States seek crackdown on toxic ingredients in cosmetics to close gaps in federal oversight
Washington has joined more than a dozen other states in seeking to crack down on toxic substances in cosmetics after a state-funded study there found lead, arsenic and formaldehyde in makeup, lotion and hair-straightening products made by CoverGirl and other brands.
The U.S. stalled out on chemical regulations after the 1970s, according to Bhavna Shamasunder, an urban and environmental policy associate professor at Occidental College. And that has left a regulatory void, as lax federal oversight allows potentially toxic products that would be banned in Europe to be sold in American stores.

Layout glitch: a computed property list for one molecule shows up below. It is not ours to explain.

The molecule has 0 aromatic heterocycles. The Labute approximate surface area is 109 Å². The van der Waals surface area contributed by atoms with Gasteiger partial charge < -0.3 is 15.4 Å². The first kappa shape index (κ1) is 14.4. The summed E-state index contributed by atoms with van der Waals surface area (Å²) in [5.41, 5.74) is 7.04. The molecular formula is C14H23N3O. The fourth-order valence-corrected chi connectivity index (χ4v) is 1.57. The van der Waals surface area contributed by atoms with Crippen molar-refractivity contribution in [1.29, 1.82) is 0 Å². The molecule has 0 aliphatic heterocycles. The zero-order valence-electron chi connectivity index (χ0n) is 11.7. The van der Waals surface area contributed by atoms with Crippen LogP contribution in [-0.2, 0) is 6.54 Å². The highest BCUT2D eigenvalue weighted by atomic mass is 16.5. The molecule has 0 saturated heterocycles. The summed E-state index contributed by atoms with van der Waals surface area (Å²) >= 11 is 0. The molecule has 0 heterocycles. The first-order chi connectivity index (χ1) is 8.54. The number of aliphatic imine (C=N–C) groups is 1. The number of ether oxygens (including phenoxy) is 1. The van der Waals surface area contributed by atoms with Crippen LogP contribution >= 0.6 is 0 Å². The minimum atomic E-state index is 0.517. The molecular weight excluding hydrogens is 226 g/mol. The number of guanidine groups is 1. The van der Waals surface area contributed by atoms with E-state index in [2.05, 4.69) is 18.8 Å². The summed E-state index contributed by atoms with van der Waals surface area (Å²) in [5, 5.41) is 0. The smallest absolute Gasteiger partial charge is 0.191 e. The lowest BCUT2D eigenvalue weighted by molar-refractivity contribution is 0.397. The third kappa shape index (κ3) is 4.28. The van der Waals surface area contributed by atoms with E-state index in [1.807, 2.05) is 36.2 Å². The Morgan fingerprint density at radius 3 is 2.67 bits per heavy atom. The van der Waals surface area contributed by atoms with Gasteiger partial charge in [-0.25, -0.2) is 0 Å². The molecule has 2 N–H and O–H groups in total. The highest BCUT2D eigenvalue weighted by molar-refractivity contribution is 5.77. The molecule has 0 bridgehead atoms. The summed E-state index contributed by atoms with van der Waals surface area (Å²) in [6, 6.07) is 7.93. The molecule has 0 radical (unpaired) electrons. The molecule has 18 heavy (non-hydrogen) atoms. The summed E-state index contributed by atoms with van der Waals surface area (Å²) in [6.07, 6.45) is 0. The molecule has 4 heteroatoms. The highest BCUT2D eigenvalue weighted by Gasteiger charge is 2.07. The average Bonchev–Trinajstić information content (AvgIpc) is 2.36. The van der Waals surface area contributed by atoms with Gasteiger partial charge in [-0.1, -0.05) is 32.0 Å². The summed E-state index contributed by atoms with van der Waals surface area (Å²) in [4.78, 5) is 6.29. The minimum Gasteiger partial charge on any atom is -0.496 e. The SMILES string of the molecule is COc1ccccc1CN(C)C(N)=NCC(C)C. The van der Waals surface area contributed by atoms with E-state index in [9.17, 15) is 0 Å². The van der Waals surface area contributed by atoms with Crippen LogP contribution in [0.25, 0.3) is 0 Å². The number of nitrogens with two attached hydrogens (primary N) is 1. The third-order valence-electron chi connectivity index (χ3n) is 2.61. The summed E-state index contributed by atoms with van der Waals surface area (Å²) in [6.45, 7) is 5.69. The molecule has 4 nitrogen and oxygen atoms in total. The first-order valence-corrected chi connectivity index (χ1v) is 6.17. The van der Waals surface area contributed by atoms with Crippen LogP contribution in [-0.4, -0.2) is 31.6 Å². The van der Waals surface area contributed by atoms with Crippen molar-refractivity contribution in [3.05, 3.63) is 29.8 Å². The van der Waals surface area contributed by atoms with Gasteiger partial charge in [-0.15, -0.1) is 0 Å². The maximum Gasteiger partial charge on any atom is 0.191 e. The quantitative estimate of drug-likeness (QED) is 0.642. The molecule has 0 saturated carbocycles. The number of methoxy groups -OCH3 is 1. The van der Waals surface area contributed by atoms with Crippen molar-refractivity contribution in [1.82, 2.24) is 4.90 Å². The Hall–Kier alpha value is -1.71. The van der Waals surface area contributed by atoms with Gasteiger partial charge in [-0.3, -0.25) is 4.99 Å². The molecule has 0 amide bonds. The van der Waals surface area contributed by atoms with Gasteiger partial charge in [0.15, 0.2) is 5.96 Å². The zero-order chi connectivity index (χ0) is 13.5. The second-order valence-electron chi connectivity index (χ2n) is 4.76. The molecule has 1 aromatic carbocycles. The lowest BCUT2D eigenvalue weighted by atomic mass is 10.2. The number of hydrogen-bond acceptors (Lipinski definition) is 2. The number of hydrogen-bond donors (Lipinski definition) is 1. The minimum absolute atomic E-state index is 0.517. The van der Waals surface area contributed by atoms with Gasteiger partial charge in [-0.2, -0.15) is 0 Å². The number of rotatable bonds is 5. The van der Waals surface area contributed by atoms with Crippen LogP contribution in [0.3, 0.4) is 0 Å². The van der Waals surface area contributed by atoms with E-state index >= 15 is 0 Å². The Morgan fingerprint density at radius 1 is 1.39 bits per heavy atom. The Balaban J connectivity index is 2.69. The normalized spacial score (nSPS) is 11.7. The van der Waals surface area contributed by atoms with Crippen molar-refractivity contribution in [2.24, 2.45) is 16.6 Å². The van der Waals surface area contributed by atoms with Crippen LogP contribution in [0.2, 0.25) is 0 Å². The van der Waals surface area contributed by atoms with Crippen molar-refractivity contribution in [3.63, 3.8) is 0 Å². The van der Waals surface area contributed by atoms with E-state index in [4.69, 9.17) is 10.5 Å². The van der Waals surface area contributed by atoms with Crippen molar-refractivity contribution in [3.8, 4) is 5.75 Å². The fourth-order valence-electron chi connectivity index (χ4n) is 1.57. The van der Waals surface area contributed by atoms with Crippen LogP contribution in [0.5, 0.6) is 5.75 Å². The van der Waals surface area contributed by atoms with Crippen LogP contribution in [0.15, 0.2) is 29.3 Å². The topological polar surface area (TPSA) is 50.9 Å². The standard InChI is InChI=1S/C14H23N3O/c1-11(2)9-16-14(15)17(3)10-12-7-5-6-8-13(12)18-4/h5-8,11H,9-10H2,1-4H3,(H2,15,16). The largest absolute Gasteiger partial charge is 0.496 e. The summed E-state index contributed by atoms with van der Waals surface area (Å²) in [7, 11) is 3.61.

“Lots of products on the market aren’t safe,” Shamasunder said. “That’s why states are helping create a solution — it’s a patchwork approach.”
The potential exposure to toxicants in cosmetics is especially worrisome for women of color, because studies show that Black women use more hair products than women of other racial groups and that Hispanic and Asian women have reported using more cosmetics in general than non-Hispanic Black and white women.
The Lawton Constitution, 02-03-23